2005 Salt Lake City Annual Meeting (October 16–19, 2005)

Paper No. 11
Presentation Time: 8:00 AM-12:00 PM


MITCHELL, Evelynn, Environmental Science and Engineering, University of Texas at San Antonio, 6900 North Loop 1604 West, San Antonio, TX 78249 and DUTTON, Alan R., Earth and Environmental Sciences, Univ of Texas San Antonio, 6900 N. Loop 1604 W, San Antonio, TX 78249-0663, evelynn@satx.rr.com

Determining storativity values for a confined aquifer typically requires data such as (1) observation-well water levels during a drawdown test or (2) calculated values for barometric or tidal efficiency. Data from paired wells suitable for classic storativity calculations are, however, generally sparse in any aquifer. Barometric and tidal efficiency provide estimates of aquifer compressibility, which is used to calculate storativity using the equation developed by Jacob in 1939. Calculating barometric or tidal efficiency require long-term, detailed records on water levels and either atmospheric pressure or Earth-tide fluctuations. Efficiency ratio estimates need data processing to remove trends including but not limited to pumping-related drawdown and weather patterns. Tidal efficiency requires access to geodetic Earth-tide models.

Seismic efficiency calculations provide another approach to estimating aquifer compressibility. Pressure waves generated by seismic events can cause a water-level response in confined aquifers through which the waves pass. The duration of the water-level response is very brief, so detrending is not needed. A method of estimating the magnitude of the Rayleigh waves in the aquifer and a water-level monitoring network are needed. Continuous recording paper charts can capture more seismic-efficiency data than digital recorders with sampling intervals greater than 15 minutes.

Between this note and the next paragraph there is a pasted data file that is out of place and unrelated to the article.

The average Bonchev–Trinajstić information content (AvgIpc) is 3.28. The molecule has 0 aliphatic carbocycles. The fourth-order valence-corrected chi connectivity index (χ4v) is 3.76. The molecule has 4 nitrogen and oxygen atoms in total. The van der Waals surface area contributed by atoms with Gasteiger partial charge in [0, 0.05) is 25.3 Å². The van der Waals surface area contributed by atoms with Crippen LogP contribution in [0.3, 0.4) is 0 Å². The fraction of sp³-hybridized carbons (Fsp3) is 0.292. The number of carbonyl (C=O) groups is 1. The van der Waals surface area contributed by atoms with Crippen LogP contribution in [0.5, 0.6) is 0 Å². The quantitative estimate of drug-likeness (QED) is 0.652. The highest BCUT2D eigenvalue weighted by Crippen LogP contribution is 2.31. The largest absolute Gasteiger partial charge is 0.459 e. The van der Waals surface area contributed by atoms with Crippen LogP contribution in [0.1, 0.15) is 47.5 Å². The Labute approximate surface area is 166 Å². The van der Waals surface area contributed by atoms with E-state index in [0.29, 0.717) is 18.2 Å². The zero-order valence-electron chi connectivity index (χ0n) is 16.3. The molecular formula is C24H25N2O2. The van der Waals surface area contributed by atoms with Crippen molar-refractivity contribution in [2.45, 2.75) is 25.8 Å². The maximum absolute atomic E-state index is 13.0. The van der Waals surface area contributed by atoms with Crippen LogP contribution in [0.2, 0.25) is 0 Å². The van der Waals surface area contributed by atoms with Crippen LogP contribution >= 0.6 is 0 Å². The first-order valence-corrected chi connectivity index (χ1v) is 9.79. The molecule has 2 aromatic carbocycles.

A review to date of fifteen years of historical hydrographs for twelve wells in the Edwards Aquifer, Balcones Fault Zone, shows that seismic events of 7.0 magnitude or greater in North America display a characteristic signal in many of the recorded hydrographs. Events have also been recorded on the hydrographs from the December 26, 2004 and March 28, 2005 Indonesian earthquakes. Differences in amplitude on the same well for separate events correlate with the change in the strength of the pressure wave due to event magnitude or source distance. The variation in amplitude seen between wells during the same event may indicate the difference in storage between the regions. Finding storage constants for a variety of wells through out the Edwards Aquifer Balcones Fault Zone can provide hard data of the storage trends through out the region, and assist in the establishment of a more representative model for the region.